lunes, 14 de marzo de 2011

Marden Henge excavations open window on Neolithic ritual (United Kingdom)

English Heritage archaeologists have uncovered a ceremonial building, thought to be 4,500 years old during a recent 6-week archaeological excavation at one of Britain’s most important but least understood prehistoric monuments, Marden Henge in Wiltshire, south west England.

Excavated Neolithic ceremonial structure at Marden Henge. Photo: English Heritage
The structure has been discovered on the site of a previously unknown smaller henge within the banks of the much larger Marden Henge and is one of the best preserved Neolithic buildings in Britain outside the Orkneys.

Balanced precariously on top of a bank, and with an opening straight out onto the slope of the internal ditch, it seems an unlikely choice for a dwelling. However, it would have been in a prime location overlooking the interior of the henge, to observe activities in the centre of it, or across to the River Avon below.

“the floor plan is not large enough to function as a dwelling and the unusually large hearth had generated an intense heat
”Jim Leary, an English Heritage archaeologist working at the site suggests that the building may have been used as a sweat lodge, remarking that ” the floor plan is not large enough to function as a dwelling and the unusually large hearth had generated an intense heat.”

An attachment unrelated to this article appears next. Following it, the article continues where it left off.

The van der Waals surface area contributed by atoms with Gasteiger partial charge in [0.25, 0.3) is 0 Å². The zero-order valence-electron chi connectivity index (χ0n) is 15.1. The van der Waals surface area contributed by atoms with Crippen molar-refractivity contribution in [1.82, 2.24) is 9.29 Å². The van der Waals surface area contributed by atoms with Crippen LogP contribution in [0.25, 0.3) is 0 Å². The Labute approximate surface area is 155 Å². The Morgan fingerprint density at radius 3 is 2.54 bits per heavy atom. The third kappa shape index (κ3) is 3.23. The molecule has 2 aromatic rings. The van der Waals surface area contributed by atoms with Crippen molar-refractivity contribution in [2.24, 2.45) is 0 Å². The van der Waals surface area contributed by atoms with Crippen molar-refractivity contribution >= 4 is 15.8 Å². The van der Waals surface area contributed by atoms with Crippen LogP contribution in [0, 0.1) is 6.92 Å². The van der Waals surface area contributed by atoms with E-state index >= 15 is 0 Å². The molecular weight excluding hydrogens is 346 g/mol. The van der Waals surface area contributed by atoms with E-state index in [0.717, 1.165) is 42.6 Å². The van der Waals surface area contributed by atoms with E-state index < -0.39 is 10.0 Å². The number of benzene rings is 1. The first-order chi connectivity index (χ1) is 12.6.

Mr Leary further remarked, “Just outside and on either side of the building were areas containing artefacts such as bone needles, pins, awls, and flint tools. The eastern spread was charcoal rich, representing possible rake-out from the hearth, and the western portion contained a large number of pig bones, which may be evidence of feasting.”
The lack of substantial postholes around the surface prompts the archaeology team to think that this may have been a temporary structure, used for a single event.
Mr Leary believes that the likelihood of finding more Neolithic buildings on the site are high and thinks there may be a series of temporary structures sitting on top of the henge bank, each with an associated midden. He added that there could also be earlier buildings preserved within the layers of the bank.
Henge monuments are enigmatic features of late Neolithic Britain (between 2400 BC and 2000 BC). They are enclosures formed of banks and ditches and most experts now believe that significant ceremonial or ritual activity occurred within them. Few, such as Stonehenge and Avebury in Wiltshire and Castlerigg in Cumbria, have impressive upright stone settings still standing.

Unlike Stonehenge and Avebury, Marden Henge no longer has any surviving stone settings, although it may once have had, but its sheer size is astounding. Comprising a substantial and well-preserved bank with an internal ditch that defines and encloses an area of some 10.5 hectares (approximately equivalent to 10 football pitches), it is one the largest Neolithic henges in Britain but has now been almost completely destroyed due to ploughing and erosion.

All that has remained is the evidence of a huge mound similar to a smaller version of Silbury Hill at the centre of the henge, which collapsed in 1806 and was completely levelled by 1817. English Heritage hopes to find out more about this feature by obtaining dating material from any surviving features within its centre.

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